Lonnie: Yeah, my mom said I was a fucker even then.
Cynthia: Well, it does fall in line with you dropping out of school at 15, because you thought you had it all figured out.
Lonnie: Yeah, I thought I was just going to do it. I was living with my uncle Dave and he wasn’t getting any money to raise me. Really I felt that I needed to help out, to contribute. I thought I had to step up and be a man. That I needed to get a job, pay my way and that I could dropout and then go back to school later. He was always an inspiration and influence in my life too. Standing up and being a man and accepting the shit you get or take for the stuff you did. I am really close to him, but it took a lot of years. He didn’t even want to talk to me.
He said, “You little fucker, I knew you wouldn’t ever go back”. He said he didn’t worry about me not making it or being a good worker, but that I wouldn’t go back to finish school. He said, “I knew once you got a taste of that money, you wouldn’t go back. He told me that I pissed him off so much, like I said; he came in my room that night and scooped all my clothes in a garbage bag. The next morning sitting at the kitchen table drinking coffee, I noticed the garbage bag and as that was one of my chores to take care of the garbage I thought to myself I don’t remember that from last night, I’m usually on that shit. Finally halfway through the coffee, I asked him “What’s in the garbage?” Then without even looking at me, my uncle said, “that’s your shit, get the fuck out.”
Cynthia: Talk about ‘tough love’.
Lonnie: Yeah, like I said “school of hard knocks.” I asked him what happen to my two weeks to get a job. He said, “Fuck you, get out, I’ve got a ride for you to take you back. (To the area I grew up) At that time I was living 4 hours from here in St. Catherine’s.
Cynthia: How many siblings are in your family?
Lonnie: There are five of us. I have a sister older than me and then everyone else follows me.
Cynthia: Are they as stubborn as you?
Lonnie: Yep, now that you mentioned it. We are all stubborn; we are all the same in that sense.
Cynthia: Maybe stubborn isn’t the right word, perhaps “driven” is a better description?
Lonnie: Stubborn is a good one, I don’t mind that, it’s a negative term I know, but when you are stubborn it can be viewed as a negative. When you are stubborn, you are. The first person to come to mind is my brother who is next in line after me. He is the most stubborn son of a bitch I have met in my life. When he gets his mind-set to something there is absolutely no way to get him to change it. Except now his wife can get inside his head. She gets inside his head and he’ll listen to her. My youngest baby brother is pretty stubborn, but not as bad as me.
Cynthia: So what you’re telling me is if one of your siblings said they were going to jump off a bridge, they meant they were going to jump off a bridge.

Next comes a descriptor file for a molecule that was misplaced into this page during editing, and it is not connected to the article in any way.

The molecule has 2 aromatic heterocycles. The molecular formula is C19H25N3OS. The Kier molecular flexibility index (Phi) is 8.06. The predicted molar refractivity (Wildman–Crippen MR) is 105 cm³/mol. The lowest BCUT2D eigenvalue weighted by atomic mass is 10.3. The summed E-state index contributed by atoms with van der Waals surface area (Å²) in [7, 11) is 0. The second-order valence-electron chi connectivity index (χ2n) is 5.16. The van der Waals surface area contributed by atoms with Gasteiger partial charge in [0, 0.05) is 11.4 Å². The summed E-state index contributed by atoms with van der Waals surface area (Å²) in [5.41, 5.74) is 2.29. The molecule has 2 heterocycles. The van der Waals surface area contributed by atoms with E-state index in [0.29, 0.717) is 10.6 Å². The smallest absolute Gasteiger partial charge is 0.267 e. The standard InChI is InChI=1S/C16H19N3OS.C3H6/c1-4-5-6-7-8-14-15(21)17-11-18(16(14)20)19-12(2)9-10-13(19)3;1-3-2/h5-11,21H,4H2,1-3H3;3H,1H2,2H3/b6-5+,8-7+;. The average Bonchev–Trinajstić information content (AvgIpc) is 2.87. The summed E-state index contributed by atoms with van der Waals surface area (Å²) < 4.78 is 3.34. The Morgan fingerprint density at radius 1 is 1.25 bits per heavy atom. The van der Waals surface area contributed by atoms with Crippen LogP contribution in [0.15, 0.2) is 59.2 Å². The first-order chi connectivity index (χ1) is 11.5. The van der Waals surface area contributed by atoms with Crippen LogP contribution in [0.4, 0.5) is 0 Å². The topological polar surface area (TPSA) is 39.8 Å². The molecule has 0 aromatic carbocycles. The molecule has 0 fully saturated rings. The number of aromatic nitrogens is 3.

Cynthia: Do you think of yourself as an inspiration for BASE jumpers?
Lonnie: No, I hate that fucking word. Hate it. I am nobody to be looking up too.
Cynthia: When I mention your name to other jumpers, the word “inspiration” comes up constantly from their mouths so there must be something to it.
Lonnie: You know I don’t know why.
Cynthia: How is it you keep from viewing yourself as an inspirational person with all the challenges you faced?
Lonnie: To me inspiration is a word that is used for someone special and not me. I am just a dumb fuck that refused to quit.
Cynthia: Don’t you think that makes you special?
Lonnie: No, no. I think it just makes me stupid. I am really uncomfortable when people use that word. I am not an inspiration. I’m a fuck up.
Cynthia: Do you say that because you don’t think you are an inspiration because you overcame the disability or because you are not an inspiration in general?
Lonnie: I am not an inspiration. I’m not. I’m nobody. I fuck up and I don’t mean that I fucked up one BASE jump and screwed myself up. I mean, I fuck up in life, everyday.
Cynthia: Don’t you think everybody does, make mistakes, but not everyone keeps getting up and moving forward.
Lonnie: Yeah, but there are some special people in this world that don’t fuck up and I’m not one of them. That word is reserved for them.
Cynthia: I don’t know, I think that the people who are special are the ones who make mistakes and continue to get back up when knocked down.
Lonnie: Nah, their just stubborn or they’re stupid, one or the other. Pick and choose, it doesn’t matter. An idiot who gets knocked out in the ring and keeps standing back up to get knocked down again. At some point people are like, “Hey dummy why don’t you lay down and stay there.”
Cynthia: Where is the fun in that for all the people watching?
Cynthia: As Jon Bon Jovi sang, “I’ll sleep when I’m dead”, so the way I see it, you may as well get back up.
He concedes to my argument for the moment.
Lonnie: That’s going to be a long time laying there for some people. Ha, that was my motto, he says laughing. When Douggs was visiting and spent the week with me, he was like, “Man you are fucked. You are just fucked up”. The reason being I hit the gym at 5:30am, then go to work all day slugging tile, while him and Nick would just be getting out of bed or starting to pack. I worked all day, so I would slam a pack job together and hop in the shower quick. I would then be back in an hour and half after I went to watch my kid play baseball or ball hockey game or running around, come back and then go jump and then do it all again the next day.